It’s the biggest holiday of mid-year, our Fourth of July, with fireworks, barbecues, trips to beaches and lakes. For some of us, it’s also the time to check out fun reading and get a little respite from the daily grind, whether it’s spending time with the children or working a 9 to 5. Summer might mean a little lighter reading. But for me, it’s also the time I look forward to—big summer releases from favorite authors I’ve read for years. For example, mid-July is the release date for the next installment of the Gabriel Allon adventures.
Number 13 in the series, The English Girl (Harper/HarperCollins; July 16, 2013) opens on an idyllic summer vacation in Corsica with a group of British civil servants enjoying a baking but somnolent summer break. The vacation is interrupted by the disappearance of their ringleader, Madeline—which, for some odd reason, doesn’t bother them too much. We quickly find she had a big secret: She’s the prime minister’s mistress. I was set for adventure and high hopes after the letdown of last year’s release in the series, The Fallen Angel. I don’t quibble about the action—I’m just disappointed in the way Silva is handling his female characters.
I’m an action girl from way back, cutting my reading teeth on Helen MacInnes, Alstair MacLean and Jack Higgins, so spy adventures always grab my interest. And if you combine the action with a strong female protagonist, I’m in. As intrigued as I’ve been over the years with Allon’s adventures, he always had a group of sidekicks or helpers, half of which were women integral to his schemes to free the good and defeat the evil. And does Silva know how to write EVIL. But, in the past two outings, the women are fading. They’re becoming wimpy characters who wring their hands, worry about the return of their heroes or, worse, get killed off. The English Girl continues the trend of downplaying any strong women characters. I’m sad.
Thankfully, around the same time I received Silva’s latest, I also got a preview copy of Take Over at Midnight by M.L. Buchman (Sourcebooks Casablanca; December 2013). Buchman returns to the Night Stalkers in Afghanistan at a secret helicopter base for the equipment and personnel supporting Special Forces. The men and women are equal partners in these books and they have some hot relationships as well. Plus, there’s enough action to satisfy my longing for adventures outside my ordinary life and relationships that make me happy. Take Over at Midnight is the story of Lola and Crazy Tim. We’ve had glimpses of both characters in the previous Night Stalkers so it’s only fair they get front and center stage treatment. And you won’t be disappointed. Crazy Tim is, well, CRAZY, and Lola LaRue is as feisty as a heroine should be, with enough vinegar to make you pucker but not too much to turn you off. I’ve got to tell you to put Take Over at Midnight on your pre-order now—you’ll want to have it when it releases. Sorry for the long tease, but well, just be grateful I let you know and didn’t just do it for fun. *grin*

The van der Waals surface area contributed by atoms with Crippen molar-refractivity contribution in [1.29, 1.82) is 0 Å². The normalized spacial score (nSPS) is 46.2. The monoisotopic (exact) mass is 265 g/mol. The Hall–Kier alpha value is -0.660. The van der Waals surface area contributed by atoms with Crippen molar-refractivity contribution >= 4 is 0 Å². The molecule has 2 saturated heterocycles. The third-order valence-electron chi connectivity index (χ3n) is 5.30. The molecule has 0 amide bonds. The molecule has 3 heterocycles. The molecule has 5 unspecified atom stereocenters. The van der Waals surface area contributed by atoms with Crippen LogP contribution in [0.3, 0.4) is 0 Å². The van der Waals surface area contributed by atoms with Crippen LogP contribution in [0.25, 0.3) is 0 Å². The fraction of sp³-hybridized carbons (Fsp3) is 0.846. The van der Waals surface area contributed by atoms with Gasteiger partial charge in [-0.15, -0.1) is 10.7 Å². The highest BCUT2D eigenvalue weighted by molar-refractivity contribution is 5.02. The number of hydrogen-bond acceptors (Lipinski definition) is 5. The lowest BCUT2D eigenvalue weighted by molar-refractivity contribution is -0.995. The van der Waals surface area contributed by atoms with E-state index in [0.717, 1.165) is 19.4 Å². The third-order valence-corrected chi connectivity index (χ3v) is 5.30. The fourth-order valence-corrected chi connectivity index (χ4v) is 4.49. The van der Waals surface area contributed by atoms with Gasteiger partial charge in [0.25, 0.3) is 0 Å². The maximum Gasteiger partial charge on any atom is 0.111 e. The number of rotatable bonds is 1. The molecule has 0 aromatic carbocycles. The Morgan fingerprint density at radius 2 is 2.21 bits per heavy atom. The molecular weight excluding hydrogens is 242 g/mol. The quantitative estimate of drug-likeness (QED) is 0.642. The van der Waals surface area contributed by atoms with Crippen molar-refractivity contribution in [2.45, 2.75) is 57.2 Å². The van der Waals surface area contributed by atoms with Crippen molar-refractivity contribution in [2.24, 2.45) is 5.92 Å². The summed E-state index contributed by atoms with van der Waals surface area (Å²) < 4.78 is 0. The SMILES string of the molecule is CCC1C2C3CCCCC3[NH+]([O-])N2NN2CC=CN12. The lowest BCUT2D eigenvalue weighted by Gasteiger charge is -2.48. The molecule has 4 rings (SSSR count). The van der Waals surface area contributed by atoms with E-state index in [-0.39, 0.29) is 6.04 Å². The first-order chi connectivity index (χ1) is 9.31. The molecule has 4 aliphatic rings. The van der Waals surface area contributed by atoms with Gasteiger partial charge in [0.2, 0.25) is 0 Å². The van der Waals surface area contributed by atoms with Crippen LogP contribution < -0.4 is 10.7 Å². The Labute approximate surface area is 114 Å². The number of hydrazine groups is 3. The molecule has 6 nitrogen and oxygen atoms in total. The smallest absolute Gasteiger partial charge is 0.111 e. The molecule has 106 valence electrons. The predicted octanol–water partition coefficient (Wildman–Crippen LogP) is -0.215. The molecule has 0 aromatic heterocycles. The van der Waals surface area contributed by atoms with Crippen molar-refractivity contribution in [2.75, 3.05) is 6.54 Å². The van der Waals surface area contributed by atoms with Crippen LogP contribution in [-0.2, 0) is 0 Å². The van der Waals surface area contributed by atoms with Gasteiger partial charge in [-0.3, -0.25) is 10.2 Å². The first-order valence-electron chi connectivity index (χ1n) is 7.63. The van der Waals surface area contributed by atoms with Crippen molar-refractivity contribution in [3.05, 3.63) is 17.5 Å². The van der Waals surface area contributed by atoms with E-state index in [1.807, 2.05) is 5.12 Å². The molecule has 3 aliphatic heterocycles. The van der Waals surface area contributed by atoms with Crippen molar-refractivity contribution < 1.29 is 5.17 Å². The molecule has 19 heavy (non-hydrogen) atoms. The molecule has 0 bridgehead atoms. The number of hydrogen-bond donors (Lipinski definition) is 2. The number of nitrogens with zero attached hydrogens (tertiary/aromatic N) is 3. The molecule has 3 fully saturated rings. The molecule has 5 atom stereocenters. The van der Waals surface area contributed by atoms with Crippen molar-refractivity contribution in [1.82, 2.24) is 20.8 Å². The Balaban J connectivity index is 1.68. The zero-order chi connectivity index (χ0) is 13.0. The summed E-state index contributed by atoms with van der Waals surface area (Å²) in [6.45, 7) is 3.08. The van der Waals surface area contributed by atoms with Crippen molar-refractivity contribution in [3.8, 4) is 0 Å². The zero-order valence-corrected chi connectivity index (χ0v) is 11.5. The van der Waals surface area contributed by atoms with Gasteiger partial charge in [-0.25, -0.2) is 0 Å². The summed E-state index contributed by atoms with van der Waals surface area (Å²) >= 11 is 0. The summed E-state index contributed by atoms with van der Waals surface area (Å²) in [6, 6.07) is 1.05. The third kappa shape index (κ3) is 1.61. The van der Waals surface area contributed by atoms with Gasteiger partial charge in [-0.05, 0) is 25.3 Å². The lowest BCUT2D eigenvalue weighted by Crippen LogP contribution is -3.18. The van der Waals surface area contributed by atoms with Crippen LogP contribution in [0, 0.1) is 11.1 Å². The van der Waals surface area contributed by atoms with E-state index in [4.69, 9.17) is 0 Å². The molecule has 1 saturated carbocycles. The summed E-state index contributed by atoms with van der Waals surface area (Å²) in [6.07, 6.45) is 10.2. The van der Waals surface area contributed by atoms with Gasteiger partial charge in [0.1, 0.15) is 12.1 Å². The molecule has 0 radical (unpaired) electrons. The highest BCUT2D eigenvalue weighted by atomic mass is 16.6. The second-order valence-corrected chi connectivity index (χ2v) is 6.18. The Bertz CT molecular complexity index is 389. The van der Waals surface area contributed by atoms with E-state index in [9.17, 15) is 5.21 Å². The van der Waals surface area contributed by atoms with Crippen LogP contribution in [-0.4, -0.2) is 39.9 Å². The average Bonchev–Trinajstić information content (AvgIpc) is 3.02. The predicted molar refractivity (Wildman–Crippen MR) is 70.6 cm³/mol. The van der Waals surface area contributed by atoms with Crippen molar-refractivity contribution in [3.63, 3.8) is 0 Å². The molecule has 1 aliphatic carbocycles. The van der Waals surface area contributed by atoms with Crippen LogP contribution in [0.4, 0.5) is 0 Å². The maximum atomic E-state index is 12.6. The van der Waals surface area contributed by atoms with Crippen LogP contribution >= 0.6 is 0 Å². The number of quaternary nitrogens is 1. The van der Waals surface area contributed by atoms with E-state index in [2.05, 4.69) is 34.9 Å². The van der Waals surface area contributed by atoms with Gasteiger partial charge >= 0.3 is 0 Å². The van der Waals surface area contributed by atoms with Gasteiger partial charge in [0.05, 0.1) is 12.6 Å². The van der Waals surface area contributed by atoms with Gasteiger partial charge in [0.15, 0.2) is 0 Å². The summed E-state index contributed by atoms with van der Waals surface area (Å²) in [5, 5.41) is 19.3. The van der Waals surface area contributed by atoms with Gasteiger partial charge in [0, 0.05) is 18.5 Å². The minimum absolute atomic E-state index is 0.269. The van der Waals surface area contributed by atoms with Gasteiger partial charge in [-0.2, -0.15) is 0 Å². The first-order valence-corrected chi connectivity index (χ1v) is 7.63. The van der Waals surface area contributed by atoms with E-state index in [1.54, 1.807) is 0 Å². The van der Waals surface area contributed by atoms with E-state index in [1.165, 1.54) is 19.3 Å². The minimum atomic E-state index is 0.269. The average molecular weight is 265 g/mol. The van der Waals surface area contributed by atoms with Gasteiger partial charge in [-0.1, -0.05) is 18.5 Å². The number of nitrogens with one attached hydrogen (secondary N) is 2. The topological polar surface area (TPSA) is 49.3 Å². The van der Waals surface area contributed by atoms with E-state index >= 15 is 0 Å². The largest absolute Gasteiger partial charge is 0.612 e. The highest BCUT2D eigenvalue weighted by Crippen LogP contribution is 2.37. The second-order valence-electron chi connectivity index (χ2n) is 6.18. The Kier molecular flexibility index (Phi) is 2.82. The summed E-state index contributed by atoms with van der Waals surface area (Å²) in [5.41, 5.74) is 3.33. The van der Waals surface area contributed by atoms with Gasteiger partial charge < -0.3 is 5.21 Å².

For something to read this weekend, I suggest you get the latest Morganville Vampires novel, Fall of Night (NAL; May 2013). Rachel Caine finally moves Claire Danvers out of Morganville to try the graduate life in Boston. Accepted at MIT, Claire leaves behind her old Texas buddies in the fight against vampires but finds the east coast is not immune. Ooops. So with a cadre of new friends and allies as well as some old ones, Claire must battle new enemies. If you’re a fan of the Morganville Vampires, you have an opportunity to help take them to the next level with the Kickstarter for the Morganville Vampire Web Series. Check it out before July 11th and enjoy the drive-by videos.
And if vampires aren’t your thing, but you still love action-packed reading, be sure to get the next installment in Caine's Revivalist series, Terminated (ROC; August 2013). It involves zombie-like characters, but since I’m not a zombie fan, I prefer to call them undead with a disease. Okay, so maybe I’m just a little strange: But, I mean, just because you have to take a drug every day to survive, and people want to not only destroy the drug but the addicts as well, is no reason to label them all zombies. That’s just being a bit prejudiced. Caine manages to make a believer out of me and Bryn Davis knows how to keep me turning the pages without any fear of dropping limbs.
Other quick read for the weekend ahead, as suggested by our Name Game at this week’s book club, include the Mackenzie brothers series by Liliana Harte and Jaye Wells’ Meridian Six. Both are available in e-book format.
What do you plan on reading this weekend? Anything good you want to share? And if you’re in the Atlanta area, I hope to see you at the Marriott Marquis on July 17th. I’ll be wearing a pink shirt and a gold name badge. Be sure to say “hi!”
Sara Reyes is the founder and partner at FreshFiction.com a popular fiction web site for today's reader with new titles, contests, over 50,000 genre fiction author profiles with backlists, and permanently archived reviews, plus all the industry buzz. Fresh Fiction has a biweekly segment (Buy the Book) on WFAA Channel 8 Good Morning Texas to talk about new books not to miss. Believing face-to-face interaction is as important as virtual communities, Fresh Fiction sponsors an annual author reader tea in June, a readers conference in November, monthly literary events, and book clubs. Follow Sara at @FreshFiction on Twitter or Facebook.com/FreshFiction.